The Stone of faith. It was a consolation, in a way. “Indeed,” Arana writes, “the sanctity of Stone seems to have united the spiritual life of the indigenous throughout the hemisphere.” Stones of churches, stones of temples. But if we are talking about stones and about faith, not only does the conquest condemn us, but the pre-Columbian world, too. It was with stones, and upon stones, that human sacrifices were performed, including those of children. The American peoples did not invent these things, it’s true, but they practiced them thousands of years after they had been forgotten in the Old World.
What was the conquest of Mexico? According to Arana, “Without the hordes of Christianized Indians who marched with Cortés against the Aztec capital, Spanish would not be spoken in Mexico today.” Cortés and Moctezuma inhabited worlds that were defined by faith. But in the order of things, religion was not number one—number one was gold. “Montezuma’s high priests were lulled into believing that [Cortés’s] true gods were gold and silver.” Which was why Arana contends that the Indians found Cortés’s reverence for the first Franciscans so strange. The unlucky indigenous people, blind to their misfortune, “had not factored entirely that, with the advent of twelve humble men, the last shred of their civilization would be taken from them.” The cross and the sword. Corrupt, simoniacal and bureaucratic, the church colluded with the crown: one to recover believers, the other to exploit the silver.
As she deals with the Stone of this faith, this third angle of oppression, Arana does suitably qualify her thesis. It was not all gloom in the spiritual conquest. Bartolomé de las Casas managed to achieve a recognition of the Indians’ humanity. The laws were ignored by the conquistadors, but at least the encomiendas (land and people allotted as property to the conquistadores) were suppressed. The work of evangelization was entrusted entirely to the friars. One chapter of this convergence of indigenous people and friars stands out, and deservedly so: the Arcadia that the Jesuits built with the Guaraní people in the jungles of Paraguay until their expulsion in 1767.
Although the church had, according to Arana, “grown skilled at glorifying itself and lining its pockets, it had also accomplished considerable good” (Indian courts, missions, hospitals, etc.). As John H. Elliot has convincingly demonstrated, Arana points out that Anglo-America never produced characters like Motolinía, Las Casas or Sahagún, and even the debate over the Indians’ humanity is notable for having taken place and having been convened by a king. Unlike the Anglo-Saxon colonization, the Spaniards absorbed the Indians, a process that was partial but not inconsequential.
Those syncretic peoples received the Jesuit Xavier Albó in the mid-20th century. The priests never stopped catechizing them. The protestant ministers also promised them a life of “miracles, signs and wonders,” Arana writes. Liberation theology understands that “if Latin America’s most pressing wound was injustice—its gaping abyss between rich and poor, white and brown, privilege and neglect—it was incumbent upon the Church as God’s champion to address this flagrantly un-Christian state of affairs,” Arana says. This is why the spirit of Las Casas is embodied in the bishop Samuel Ruiz and his apostolic relationship to the Zapatistas. Sometimes the stone genuinely does seek some redemption.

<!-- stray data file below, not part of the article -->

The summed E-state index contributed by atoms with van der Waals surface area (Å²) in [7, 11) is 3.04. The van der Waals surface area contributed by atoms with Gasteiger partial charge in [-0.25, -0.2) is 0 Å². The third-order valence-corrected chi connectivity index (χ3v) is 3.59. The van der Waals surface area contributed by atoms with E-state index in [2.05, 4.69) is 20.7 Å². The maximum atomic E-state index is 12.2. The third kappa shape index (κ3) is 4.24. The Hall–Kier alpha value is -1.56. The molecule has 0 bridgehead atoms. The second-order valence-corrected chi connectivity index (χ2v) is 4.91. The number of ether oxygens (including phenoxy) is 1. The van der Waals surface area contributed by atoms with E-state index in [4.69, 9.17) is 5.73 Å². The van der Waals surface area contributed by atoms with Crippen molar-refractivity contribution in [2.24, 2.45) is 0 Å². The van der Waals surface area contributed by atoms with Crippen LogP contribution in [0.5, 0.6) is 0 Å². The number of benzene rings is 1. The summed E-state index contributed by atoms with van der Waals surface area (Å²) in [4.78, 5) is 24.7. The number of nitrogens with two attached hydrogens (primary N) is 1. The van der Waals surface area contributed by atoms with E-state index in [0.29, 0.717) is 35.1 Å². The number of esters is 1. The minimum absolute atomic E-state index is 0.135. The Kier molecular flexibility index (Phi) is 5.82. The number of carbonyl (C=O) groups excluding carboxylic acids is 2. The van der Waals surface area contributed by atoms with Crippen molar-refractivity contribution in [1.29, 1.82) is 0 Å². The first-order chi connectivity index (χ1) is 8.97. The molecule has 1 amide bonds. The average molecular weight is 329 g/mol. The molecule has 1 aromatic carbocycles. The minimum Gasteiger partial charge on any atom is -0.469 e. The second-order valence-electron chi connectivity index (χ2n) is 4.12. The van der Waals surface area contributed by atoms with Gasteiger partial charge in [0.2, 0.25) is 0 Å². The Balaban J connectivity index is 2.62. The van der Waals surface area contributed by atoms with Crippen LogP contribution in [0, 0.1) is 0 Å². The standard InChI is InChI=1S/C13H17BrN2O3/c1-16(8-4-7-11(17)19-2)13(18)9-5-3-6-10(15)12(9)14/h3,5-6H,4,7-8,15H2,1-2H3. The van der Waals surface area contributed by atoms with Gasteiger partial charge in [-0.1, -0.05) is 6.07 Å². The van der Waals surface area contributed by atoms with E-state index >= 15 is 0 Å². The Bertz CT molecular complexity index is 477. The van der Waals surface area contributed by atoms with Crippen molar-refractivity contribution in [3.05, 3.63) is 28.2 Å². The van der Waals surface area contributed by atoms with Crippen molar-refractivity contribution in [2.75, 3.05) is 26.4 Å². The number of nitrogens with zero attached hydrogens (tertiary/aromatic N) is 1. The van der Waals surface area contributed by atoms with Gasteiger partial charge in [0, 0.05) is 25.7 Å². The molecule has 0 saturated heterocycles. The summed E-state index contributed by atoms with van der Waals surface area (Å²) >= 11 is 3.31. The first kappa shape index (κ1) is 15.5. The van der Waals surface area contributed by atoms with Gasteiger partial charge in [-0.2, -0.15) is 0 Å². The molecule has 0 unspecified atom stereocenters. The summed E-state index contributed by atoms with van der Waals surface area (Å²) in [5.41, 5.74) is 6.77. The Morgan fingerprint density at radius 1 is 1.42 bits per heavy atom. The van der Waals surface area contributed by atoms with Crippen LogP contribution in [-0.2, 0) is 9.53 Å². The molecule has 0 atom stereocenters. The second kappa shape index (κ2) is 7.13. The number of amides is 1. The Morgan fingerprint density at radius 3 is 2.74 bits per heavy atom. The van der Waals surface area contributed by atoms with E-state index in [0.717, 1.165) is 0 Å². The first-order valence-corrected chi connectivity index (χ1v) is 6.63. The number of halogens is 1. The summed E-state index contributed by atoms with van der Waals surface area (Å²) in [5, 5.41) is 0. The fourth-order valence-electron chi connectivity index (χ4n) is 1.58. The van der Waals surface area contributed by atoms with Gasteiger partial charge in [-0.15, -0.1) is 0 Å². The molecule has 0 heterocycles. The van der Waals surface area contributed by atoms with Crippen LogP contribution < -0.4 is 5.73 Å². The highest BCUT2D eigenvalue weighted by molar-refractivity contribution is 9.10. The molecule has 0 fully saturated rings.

The lives of Juan Ochochoque, Carlos Buergos and Xavier Albó are individual tales. Each one apart is emblematic of the historic suffering endured by millions of people on the American subcontinent. But when connected to one another in a novel or a Netflix series, they don’t work. They are significant stories, and deeply moving in themselves, but not in relation to the other stories and of course not in relation to their own past, with which they connect in such a general way as to become artificial, forced and, sometimes, false. The storyteller in Arana obscures the novelist.
This is clearly visible in specific examples. There are countless of them. To a theorist of history, who flies like an eagle over the whole continent and over centuries, these inexactitudes, exaggerations or falsities might seem trivial. So broad and generous is the canvas she paints that it might seem mean to point them out. But to a historian—who, after all, ought at least to try to serve particular truth—these mistakes stain the canvas, they distort it.
Here is a selection. I’m sure an Argentine, Chilean, Uruguayan or Colombian historian would have similar objections to those I have about how Mexico is dealt with. There was no “pan-American God” among the indigenous people of America. The Aztec empire was very different from a mere “agglomeration of tribes,” as she describes it. The shipwrecked conquistador Jerónimo de Aguilar was not a priest, only a friar. His companion Gonzalo Guerrero was neither priest nor friar, so would have been unlikely to be ashamed to reveal himself to Cortés’s men as a “fallen Franciscan,” as Arana writes, for having a Mayan wife and children. Religious fervor was as genuine among the Conquistadors as their thirst for glory and riches. The Franciscans did not snatch away from the Indians the “last shred of their civilization,” rather they saved it for posterity in important works like the Florentine Codex.